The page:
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OUTLINE ONE OR MORE EXPLANATIONS OF FORGETTING IN LONG-TERM MEMORY AND CONSIDER TO WHAT EXTENT THESE ARE SUPPORTED BY PSYCHOLOGICAL RESEARCH. There are three different explanations to forgetting in the long-term memory. These are; the interference theory and retrieval failure and cue-dependant forgetting. The decay theory outlined in the short-term memory section can also apply to why people forget things in the long-term memory. The interference theory explains forgetting in terms of either proactive or retroactive interference. Proactive interference is when you try and learn something new and past learning interferes whereas retroactive interference is when you try and learn something new but that interferes with past learning. ...read more.


So it may be that the interference effect may not show what is really in the memory, it was shown by the results that the participants remembered more words with a cue, this is known as cue-dependant forgetting. This therefore suggests that it is possible to recover from interference. The retrieval failure and cue-dependant forgetting explanation to forgetting in the long-term memory suggests that the reason why people forget is because they cannot access the memories that are stored. And that people can remember these things when they are given a cue, there are either external or internal cues. Abernethy did some research to support external cues or context dependant learning/forgetting. ...read more.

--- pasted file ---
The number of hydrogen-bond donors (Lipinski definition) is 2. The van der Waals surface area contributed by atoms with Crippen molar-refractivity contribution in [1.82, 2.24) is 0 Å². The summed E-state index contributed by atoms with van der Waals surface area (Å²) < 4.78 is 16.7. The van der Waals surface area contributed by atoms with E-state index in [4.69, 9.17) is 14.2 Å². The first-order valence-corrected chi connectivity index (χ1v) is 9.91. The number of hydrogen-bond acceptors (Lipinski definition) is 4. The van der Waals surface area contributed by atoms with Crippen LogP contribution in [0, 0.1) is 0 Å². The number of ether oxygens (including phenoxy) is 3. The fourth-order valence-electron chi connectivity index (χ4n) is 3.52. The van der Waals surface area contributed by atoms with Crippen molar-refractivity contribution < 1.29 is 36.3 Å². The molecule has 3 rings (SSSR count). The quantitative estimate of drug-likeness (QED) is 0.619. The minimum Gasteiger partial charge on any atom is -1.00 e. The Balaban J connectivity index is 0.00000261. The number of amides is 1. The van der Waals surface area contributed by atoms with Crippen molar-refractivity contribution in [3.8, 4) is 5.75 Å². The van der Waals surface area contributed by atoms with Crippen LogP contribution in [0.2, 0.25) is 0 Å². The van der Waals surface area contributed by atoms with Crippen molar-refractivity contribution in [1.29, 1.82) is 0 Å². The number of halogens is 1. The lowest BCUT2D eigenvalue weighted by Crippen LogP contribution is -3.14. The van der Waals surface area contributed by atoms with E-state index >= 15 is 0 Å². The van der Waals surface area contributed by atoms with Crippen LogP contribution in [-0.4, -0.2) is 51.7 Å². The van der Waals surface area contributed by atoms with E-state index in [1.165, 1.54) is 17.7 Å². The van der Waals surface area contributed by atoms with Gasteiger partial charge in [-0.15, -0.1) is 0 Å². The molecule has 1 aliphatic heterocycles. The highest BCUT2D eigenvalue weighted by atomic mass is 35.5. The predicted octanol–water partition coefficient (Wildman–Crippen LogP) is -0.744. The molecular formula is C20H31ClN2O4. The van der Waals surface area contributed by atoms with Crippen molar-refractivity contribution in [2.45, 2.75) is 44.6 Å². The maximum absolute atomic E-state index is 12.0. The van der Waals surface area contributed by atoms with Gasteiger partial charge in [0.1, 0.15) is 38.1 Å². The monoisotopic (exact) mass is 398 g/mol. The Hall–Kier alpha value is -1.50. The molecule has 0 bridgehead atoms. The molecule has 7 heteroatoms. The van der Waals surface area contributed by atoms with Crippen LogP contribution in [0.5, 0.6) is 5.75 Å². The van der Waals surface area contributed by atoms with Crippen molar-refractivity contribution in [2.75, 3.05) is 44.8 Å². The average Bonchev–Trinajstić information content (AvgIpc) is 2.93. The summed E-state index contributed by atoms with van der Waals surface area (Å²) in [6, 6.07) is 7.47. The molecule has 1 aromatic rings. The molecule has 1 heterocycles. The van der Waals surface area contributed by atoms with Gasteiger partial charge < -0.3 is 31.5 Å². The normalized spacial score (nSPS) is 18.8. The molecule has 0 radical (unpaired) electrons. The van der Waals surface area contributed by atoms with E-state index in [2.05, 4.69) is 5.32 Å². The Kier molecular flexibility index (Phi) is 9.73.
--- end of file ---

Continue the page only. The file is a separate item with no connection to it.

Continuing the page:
Other research on this is by Miles and Hardman who found that when people learned a list of words while on an exercise bike they remembered them better when they exercised again then when they was at rest. But does this explanation relate to everyday memory, everyday memory is more procedural. Many of the studies into cue-dependent forgetting are laboratory-based so this may affect the results and draw them further away from real life. Such as after a while remembering how to play a game like ping pong you may not remember all the rules and such but you remember most and re-learn the rest, although there is the re-learning to do cues don't explain it. ...read more.

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